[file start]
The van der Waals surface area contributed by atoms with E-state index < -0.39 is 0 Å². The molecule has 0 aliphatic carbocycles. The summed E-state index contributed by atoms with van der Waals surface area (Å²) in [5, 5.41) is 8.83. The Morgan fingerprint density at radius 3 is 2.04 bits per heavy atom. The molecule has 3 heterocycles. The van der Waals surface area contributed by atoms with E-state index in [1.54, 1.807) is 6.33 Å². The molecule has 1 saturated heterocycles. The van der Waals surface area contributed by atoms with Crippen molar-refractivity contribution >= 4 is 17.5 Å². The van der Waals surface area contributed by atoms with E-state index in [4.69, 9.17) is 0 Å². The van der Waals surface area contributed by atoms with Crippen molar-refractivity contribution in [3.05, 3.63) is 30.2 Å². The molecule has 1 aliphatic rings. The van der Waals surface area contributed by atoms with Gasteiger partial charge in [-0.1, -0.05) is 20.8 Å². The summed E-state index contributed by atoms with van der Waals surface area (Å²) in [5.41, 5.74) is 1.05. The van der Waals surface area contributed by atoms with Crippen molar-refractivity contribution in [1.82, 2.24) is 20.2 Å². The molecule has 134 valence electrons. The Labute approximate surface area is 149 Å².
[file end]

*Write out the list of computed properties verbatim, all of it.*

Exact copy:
The van der Waals surface area contributed by atoms with E-state index < -0.39 is 0 Å². The molecule has 0 aliphatic carbocycles. The summed E-state index contributed by atoms with van der Waals surface area (Å²) in [5, 5.41) is 8.83. The Morgan fingerprint density at radius 3 is 2.04 bits per heavy atom. The molecule has 3 heterocycles. The van der Waals surface area contributed by atoms with E-state index in [1.54, 1.807) is 6.33 Å². The molecule has 1 saturated heterocycles. The van der Waals surface area contributed by atoms with Crippen molar-refractivity contribution >= 4 is 17.5 Å². The van der Waals surface area contributed by atoms with E-state index in [4.69, 9.17) is 0 Å². The van der Waals surface area contributed by atoms with Crippen molar-refractivity contribution in [3.05, 3.63) is 30.2 Å². The molecule has 1 aliphatic rings. The van der Waals surface area contributed by atoms with Gasteiger partial charge in [-0.1, -0.05) is 20.8 Å². The summed E-state index contributed by atoms with van der Waals surface area (Å²) in [5.41, 5.74) is 1.05. The van der Waals surface area contributed by atoms with Crippen molar-refractivity contribution in [1.82, 2.24) is 20.2 Å². The molecule has 134 valence electrons. The Labute approximate surface area is 149 Å².